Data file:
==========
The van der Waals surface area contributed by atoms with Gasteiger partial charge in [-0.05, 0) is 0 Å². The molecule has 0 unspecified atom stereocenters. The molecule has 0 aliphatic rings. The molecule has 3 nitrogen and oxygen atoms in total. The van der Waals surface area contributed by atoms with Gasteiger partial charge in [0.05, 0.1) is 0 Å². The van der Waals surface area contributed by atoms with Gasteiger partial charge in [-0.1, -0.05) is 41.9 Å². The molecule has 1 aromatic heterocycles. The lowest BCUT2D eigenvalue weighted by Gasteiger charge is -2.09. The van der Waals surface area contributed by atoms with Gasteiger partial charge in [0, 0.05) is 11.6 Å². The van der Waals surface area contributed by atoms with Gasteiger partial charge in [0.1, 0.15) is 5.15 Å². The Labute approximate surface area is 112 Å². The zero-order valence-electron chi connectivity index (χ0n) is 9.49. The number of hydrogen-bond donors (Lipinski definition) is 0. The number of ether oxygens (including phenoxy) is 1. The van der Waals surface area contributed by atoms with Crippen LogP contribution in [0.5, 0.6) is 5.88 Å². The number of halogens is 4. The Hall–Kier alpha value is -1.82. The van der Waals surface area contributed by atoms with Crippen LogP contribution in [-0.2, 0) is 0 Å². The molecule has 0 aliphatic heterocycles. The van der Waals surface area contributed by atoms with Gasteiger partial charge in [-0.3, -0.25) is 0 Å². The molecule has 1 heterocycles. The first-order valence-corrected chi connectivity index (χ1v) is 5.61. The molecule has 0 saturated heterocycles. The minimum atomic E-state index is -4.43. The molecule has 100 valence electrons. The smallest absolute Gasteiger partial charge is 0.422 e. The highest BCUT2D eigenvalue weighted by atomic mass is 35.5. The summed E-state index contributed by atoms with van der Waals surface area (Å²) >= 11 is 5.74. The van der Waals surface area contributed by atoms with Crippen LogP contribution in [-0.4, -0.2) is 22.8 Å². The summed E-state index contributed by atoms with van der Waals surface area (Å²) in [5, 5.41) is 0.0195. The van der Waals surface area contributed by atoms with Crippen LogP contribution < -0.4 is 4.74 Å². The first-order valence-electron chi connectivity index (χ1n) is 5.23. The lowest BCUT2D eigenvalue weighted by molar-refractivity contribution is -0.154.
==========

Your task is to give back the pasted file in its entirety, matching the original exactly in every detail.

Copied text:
The van der Waals surface area contributed by atoms with Gasteiger partial charge in [-0.05, 0) is 0 Å². The molecule has 0 unspecified atom stereocenters. The molecule has 0 aliphatic rings. The molecule has 3 nitrogen and oxygen atoms in total. The van der Waals surface area contributed by atoms with Gasteiger partial charge in [0.05, 0.1) is 0 Å². The van der Waals surface area contributed by atoms with Gasteiger partial charge in [-0.1, -0.05) is 41.9 Å². The molecule has 1 aromatic heterocycles. The lowest BCUT2D eigenvalue weighted by Gasteiger charge is -2.09. The van der Waals surface area contributed by atoms with Gasteiger partial charge in [0, 0.05) is 11.6 Å². The van der Waals surface area contributed by atoms with Gasteiger partial charge in [0.1, 0.15) is 5.15 Å². The Labute approximate surface area is 112 Å². The zero-order valence-electron chi connectivity index (χ0n) is 9.49. The number of hydrogen-bond donors (Lipinski definition) is 0. The number of ether oxygens (including phenoxy) is 1. The van der Waals surface area contributed by atoms with Crippen LogP contribution in [0.5, 0.6) is 5.88 Å². The number of halogens is 4. The Hall–Kier alpha value is -1.82. The van der Waals surface area contributed by atoms with Crippen LogP contribution in [-0.2, 0) is 0 Å². The molecule has 0 aliphatic heterocycles. The van der Waals surface area contributed by atoms with Gasteiger partial charge in [-0.3, -0.25) is 0 Å². The molecule has 1 heterocycles. The first-order valence-corrected chi connectivity index (χ1v) is 5.61. The molecule has 0 saturated heterocycles. The minimum atomic E-state index is -4.43. The molecule has 100 valence electrons. The smallest absolute Gasteiger partial charge is 0.422 e. The highest BCUT2D eigenvalue weighted by atomic mass is 35.5. The summed E-state index contributed by atoms with van der Waals surface area (Å²) >= 11 is 5.74. The van der Waals surface area contributed by atoms with Crippen LogP contribution in [-0.4, -0.2) is 22.8 Å². The summed E-state index contributed by atoms with van der Waals surface area (Å²) in [5, 5.41) is 0.0195. The van der Waals surface area contributed by atoms with Crippen LogP contribution < -0.4 is 4.74 Å². The first-order valence-electron chi connectivity index (χ1n) is 5.23. The lowest BCUT2D eigenvalue weighted by molar-refractivity contribution is -0.154.